UConn is perhaps one of the most well-known universities from the area that’s not an Ivy League school. The campus is spectacular and grand but something else that needs to be mentioned is the women’s basketball team which holds the record for longest winning streak in college basketball history at 111! If you are in the area at all, you need to see them play at least once.
6. Northeastern University
Northeastern University is the definition of a city college. It’s located directly in the heart of Boston and it has two subway lines running nearby so students can always reach another part of the area if they’d like. Granted, it’s still a closed-off space so integration within the city is not one hundred percent. Nonetheless, if you want to really meld in with natives, then this is the place to go.
7. Boston University (BU)
Located in the city of Boston itself, Boston University has served an incredibly important number of people throughout the years including Dr. Martin Luther King Jr., Alexander Graham Bell and many others. People tend to describe the school as progressive and happy-go-lucky. But be aware that, as with everything Boston, tuition is costly so have financial aid ready if you need it.
8. Brandeis University
Known for being one of the few Jewish universities in the United States (complete with a Hebrew motto), Brandeis has also made appearance in lists for what is considered by some to be an ugly campus. Don’t listen to those people. This place is a safe, progressive powerhouse located twenty minutes away from Boston. It is definitely worth your application for best colleges in New England.
9. Harvard University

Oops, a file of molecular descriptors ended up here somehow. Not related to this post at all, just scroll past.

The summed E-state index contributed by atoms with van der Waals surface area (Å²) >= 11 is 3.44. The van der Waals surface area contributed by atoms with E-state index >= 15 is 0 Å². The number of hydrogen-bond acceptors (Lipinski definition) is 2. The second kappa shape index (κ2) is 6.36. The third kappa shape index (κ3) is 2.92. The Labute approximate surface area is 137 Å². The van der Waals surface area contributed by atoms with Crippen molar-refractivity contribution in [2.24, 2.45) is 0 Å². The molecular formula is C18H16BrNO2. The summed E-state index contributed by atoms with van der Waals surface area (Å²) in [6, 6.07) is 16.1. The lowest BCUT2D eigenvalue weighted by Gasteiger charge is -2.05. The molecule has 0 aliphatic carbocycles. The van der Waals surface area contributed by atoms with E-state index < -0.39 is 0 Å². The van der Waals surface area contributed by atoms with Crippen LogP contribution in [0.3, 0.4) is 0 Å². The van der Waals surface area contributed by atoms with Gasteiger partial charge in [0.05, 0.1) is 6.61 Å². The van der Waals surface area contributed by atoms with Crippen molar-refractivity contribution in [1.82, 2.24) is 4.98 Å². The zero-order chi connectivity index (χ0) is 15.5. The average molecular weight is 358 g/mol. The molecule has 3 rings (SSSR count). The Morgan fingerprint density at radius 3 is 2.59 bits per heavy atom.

What’s really there to say about this one? Harvard is one of the most, if not the most, celebrated universities in the United States. Harvard is heavily associated with intelligence and/or money. Indeed, only 5% of applicants are admitted and the tuition and room & board combined equal around $70,000. If you have the opportunity and resources to go here; take a stab at it. This is a huge form of prestige for those who can get it.
10. The University of Massachusetts, Amherst (UMass)
If you’re looking for weirdness in your campus, then you have to go to UMass Amherst. Brutalist buildings that have been compared to “Soviet” style architecture are scattered all throughout. Just as striking is the bizarre but impressive W.E.B. Du Bois Library which holds the extremely specific honor of being the second-tallest library in the world. But look past the modernist architecture and you’ll see a progressive, sustainable school that gives you one of the best public educations you’ll get in the state.
11. The University of New Hampshire, Durham (UNH)
UNH Durham is located in one of the quaintest towns you’ll ever find during your college search. The campus matches this atmosphere by providing beautiful, grand buildings spread throughout a large, woodsy area. Of particular note is Thomson Hall, a Romanesque structure built in the center of campus that made the National Register of Historic Places. It’s a great site for taking pictures. Even if you never end up going here, the beauty of the area is worth seeing in person for best colleges in New England.